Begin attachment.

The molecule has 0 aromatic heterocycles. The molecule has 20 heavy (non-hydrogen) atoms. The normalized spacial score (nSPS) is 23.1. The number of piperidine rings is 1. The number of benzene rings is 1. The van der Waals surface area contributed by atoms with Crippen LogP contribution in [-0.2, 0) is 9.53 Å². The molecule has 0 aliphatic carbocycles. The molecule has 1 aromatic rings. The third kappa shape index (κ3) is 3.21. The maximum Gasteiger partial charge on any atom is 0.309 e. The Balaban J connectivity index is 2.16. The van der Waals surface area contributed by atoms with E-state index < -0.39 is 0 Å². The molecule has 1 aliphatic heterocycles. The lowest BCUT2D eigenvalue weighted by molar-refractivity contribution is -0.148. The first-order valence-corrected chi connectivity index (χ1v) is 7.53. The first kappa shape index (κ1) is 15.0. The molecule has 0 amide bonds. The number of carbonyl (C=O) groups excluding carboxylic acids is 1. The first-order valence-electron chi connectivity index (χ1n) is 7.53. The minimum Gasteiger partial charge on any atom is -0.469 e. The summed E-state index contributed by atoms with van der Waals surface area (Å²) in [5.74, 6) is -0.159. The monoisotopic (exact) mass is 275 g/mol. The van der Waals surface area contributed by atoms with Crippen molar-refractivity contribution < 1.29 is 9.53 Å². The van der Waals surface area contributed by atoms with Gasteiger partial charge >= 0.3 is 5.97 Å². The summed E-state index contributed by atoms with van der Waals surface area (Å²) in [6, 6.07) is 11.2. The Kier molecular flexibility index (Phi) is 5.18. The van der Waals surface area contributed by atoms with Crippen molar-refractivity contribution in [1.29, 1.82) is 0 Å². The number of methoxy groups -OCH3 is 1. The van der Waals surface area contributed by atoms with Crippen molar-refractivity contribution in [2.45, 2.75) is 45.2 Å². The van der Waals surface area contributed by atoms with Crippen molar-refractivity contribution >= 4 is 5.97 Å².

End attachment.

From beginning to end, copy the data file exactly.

The molecule has 0 aromatic heterocycles. The molecule has 20 heavy (non-hydrogen) atoms. The normalized spacial score (nSPS) is 23.1. The number of piperidine rings is 1. The number of benzene rings is 1. The van der Waals surface area contributed by atoms with Crippen LogP contribution in [-0.2, 0) is 9.53 Å². The molecule has 0 aliphatic carbocycles. The molecule has 1 aromatic rings. The third kappa shape index (κ3) is 3.21. The maximum Gasteiger partial charge on any atom is 0.309 e. The Balaban J connectivity index is 2.16. The van der Waals surface area contributed by atoms with E-state index < -0.39 is 0 Å². The molecule has 1 aliphatic heterocycles. The lowest BCUT2D eigenvalue weighted by molar-refractivity contribution is -0.148. The first-order valence-corrected chi connectivity index (χ1v) is 7.53. The first kappa shape index (κ1) is 15.0. The molecule has 0 amide bonds. The number of carbonyl (C=O) groups excluding carboxylic acids is 1. The first-order valence-electron chi connectivity index (χ1n) is 7.53. The minimum Gasteiger partial charge on any atom is -0.469 e. The summed E-state index contributed by atoms with van der Waals surface area (Å²) in [5.74, 6) is -0.159. The monoisotopic (exact) mass is 275 g/mol. The van der Waals surface area contributed by atoms with Crippen molar-refractivity contribution < 1.29 is 9.53 Å². The van der Waals surface area contributed by atoms with Gasteiger partial charge >= 0.3 is 5.97 Å². The summed E-state index contributed by atoms with van der Waals surface area (Å²) in [6, 6.07) is 11.2. The Kier molecular flexibility index (Phi) is 5.18. The van der Waals surface area contributed by atoms with Crippen molar-refractivity contribution in [1.29, 1.82) is 0 Å². The number of methoxy groups -OCH3 is 1. The van der Waals surface area contributed by atoms with Crippen molar-refractivity contribution in [2.45, 2.75) is 45.2 Å². The van der Waals surface area contributed by atoms with Crippen molar-refractivity contribution >= 4 is 5.97 Å².